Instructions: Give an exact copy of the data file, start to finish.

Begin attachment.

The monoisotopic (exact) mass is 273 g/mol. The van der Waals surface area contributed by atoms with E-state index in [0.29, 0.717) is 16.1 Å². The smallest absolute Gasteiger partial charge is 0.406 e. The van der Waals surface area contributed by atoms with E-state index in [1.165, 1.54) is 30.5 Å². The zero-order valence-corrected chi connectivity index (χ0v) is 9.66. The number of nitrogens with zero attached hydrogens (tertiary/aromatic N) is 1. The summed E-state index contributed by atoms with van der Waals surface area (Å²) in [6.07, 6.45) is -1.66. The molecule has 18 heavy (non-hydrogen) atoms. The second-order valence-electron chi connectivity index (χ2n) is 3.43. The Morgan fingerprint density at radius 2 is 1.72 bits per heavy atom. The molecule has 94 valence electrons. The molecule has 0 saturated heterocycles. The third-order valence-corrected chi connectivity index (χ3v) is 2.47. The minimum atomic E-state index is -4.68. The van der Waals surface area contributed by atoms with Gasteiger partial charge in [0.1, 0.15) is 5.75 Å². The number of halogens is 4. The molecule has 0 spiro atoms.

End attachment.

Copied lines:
The monoisotopic (exact) mass is 273 g/mol. The van der Waals surface area contributed by atoms with E-state index in [0.29, 0.717) is 16.1 Å². The smallest absolute Gasteiger partial charge is 0.406 e. The van der Waals surface area contributed by atoms with E-state index in [1.165, 1.54) is 30.5 Å². The zero-order valence-corrected chi connectivity index (χ0v) is 9.66. The number of nitrogens with zero attached hydrogens (tertiary/aromatic N) is 1. The summed E-state index contributed by atoms with van der Waals surface area (Å²) in [6.07, 6.45) is -1.66. The molecule has 18 heavy (non-hydrogen) atoms. The second-order valence-electron chi connectivity index (χ2n) is 3.43. The Morgan fingerprint density at radius 2 is 1.72 bits per heavy atom. The molecule has 94 valence electrons. The molecule has 0 saturated heterocycles. The third-order valence-corrected chi connectivity index (χ3v) is 2.47. The minimum atomic E-state index is -4.68. The van der Waals surface area contributed by atoms with Gasteiger partial charge in [0.1, 0.15) is 5.75 Å². The number of halogens is 4. The molecule has 0 spiro atoms.